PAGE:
Lesson #2: Just because it is very easy to write a bad simile, doesn’t mean you can’t write a good one. I would suggest digging up an old list of literary terms from your high school lit class (or use this one) and have a treasure hunt in this book. It was a brilliant refresher for me. 

Now, this book is not precisely a retelling, an adaptation, a parody, or even an homage, but throughout it we seem to be ducking in and out of Macbeth (with the occasional excursion into King Lear and Hamlet. And despite this, we do get a happy ending). You don’t necessarily need to be familiar with those plays to enjoy the book, but it didn’t hurt. We get a play within a book, the king’s ghost looking for revenge over a “foul and unnatural murder,” several “is this a dagger?” moments and a continual Lady M reference with the villain. And of course, there are the witches. Three of them. That’s naming a mere handful, but you get the idea.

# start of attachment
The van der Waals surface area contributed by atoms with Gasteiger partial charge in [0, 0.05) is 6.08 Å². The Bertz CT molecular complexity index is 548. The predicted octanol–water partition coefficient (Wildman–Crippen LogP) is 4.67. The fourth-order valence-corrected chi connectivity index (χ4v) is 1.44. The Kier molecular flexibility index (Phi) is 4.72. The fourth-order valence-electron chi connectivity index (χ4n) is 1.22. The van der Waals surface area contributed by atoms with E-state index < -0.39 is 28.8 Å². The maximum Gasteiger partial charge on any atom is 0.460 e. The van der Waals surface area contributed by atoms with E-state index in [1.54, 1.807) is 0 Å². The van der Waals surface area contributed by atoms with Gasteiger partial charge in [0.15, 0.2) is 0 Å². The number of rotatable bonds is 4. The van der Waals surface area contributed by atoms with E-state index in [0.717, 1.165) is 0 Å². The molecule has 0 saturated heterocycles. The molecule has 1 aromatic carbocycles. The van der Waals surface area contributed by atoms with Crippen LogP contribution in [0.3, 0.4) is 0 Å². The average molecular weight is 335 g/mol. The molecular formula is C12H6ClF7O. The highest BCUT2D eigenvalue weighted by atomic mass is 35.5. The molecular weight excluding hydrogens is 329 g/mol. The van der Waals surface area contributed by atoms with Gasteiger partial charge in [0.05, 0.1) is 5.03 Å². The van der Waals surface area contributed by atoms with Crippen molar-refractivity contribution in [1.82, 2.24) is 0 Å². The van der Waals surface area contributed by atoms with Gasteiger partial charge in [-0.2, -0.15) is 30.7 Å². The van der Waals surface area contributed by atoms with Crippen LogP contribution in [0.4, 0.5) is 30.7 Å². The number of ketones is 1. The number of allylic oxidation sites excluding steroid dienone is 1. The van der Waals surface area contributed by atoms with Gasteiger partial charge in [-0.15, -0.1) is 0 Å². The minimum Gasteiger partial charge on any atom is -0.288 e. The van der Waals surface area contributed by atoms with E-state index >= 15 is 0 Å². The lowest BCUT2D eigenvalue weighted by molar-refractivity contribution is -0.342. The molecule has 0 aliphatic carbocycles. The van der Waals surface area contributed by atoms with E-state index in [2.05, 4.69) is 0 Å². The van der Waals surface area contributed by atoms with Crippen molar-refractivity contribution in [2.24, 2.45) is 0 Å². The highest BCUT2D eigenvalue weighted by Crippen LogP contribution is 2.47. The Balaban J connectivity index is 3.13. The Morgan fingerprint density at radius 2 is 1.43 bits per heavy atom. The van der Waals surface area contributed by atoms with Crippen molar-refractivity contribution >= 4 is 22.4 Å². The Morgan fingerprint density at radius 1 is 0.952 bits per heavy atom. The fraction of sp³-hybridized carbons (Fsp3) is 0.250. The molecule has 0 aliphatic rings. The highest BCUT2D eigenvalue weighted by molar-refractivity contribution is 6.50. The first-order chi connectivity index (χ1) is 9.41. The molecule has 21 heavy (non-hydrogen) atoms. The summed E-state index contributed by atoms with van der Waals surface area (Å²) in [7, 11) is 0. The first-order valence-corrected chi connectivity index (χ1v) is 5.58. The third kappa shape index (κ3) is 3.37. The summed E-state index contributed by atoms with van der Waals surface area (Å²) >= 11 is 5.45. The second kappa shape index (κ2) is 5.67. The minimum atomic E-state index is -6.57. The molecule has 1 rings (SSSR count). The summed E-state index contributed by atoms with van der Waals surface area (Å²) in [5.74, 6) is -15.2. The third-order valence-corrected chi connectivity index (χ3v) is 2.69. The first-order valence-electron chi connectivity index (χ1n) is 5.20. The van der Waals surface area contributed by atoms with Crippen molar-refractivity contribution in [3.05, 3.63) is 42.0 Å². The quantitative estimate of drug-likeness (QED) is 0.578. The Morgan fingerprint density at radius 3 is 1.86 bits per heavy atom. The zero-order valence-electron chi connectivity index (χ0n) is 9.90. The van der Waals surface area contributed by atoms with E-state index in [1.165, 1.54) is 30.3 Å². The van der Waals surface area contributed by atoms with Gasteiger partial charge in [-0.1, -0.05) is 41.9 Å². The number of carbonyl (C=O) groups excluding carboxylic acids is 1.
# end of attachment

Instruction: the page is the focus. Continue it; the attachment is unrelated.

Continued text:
Lesson #3: A story doesn’t have to be a direct correlation to one myth or fairytale or Shakespearean plot, in order to deliberately draw from those subjects. 

The last corner of this box holds some human history. Shakespearean plays are heavily referenced, but so too is a time period slightly before Shakespeare’s heyday. During the events of Wyrd Sisters, the permanent theater is born (the Disc, incidentally, since they don’t live on a globe…). Sprinkled in with the magic and mayhem is a lot of specific historical reference to the development of theater during the English Renaissance.

Lesson #4: When I look at historical inspiration for fantastic fiction I tend to look at weaponry and the development of political systems. But the search should be expanded to when x sort of painting developed or a modern banking system. How exactly did telegraph towers, irrigation channels, the waltz, three masted schooners or the tulip exchange work? And what were the social ramifications and influence surrounding each?

I zipped through this book and loved it. And I learned and relearned a nice handful of writing tricks from it. Whether you’re writing comedy or not, you can’t go wrong looking at the craft in Terry Pratchett’s Wyrd Sisters. Thanks for reading and see ya’ll next week!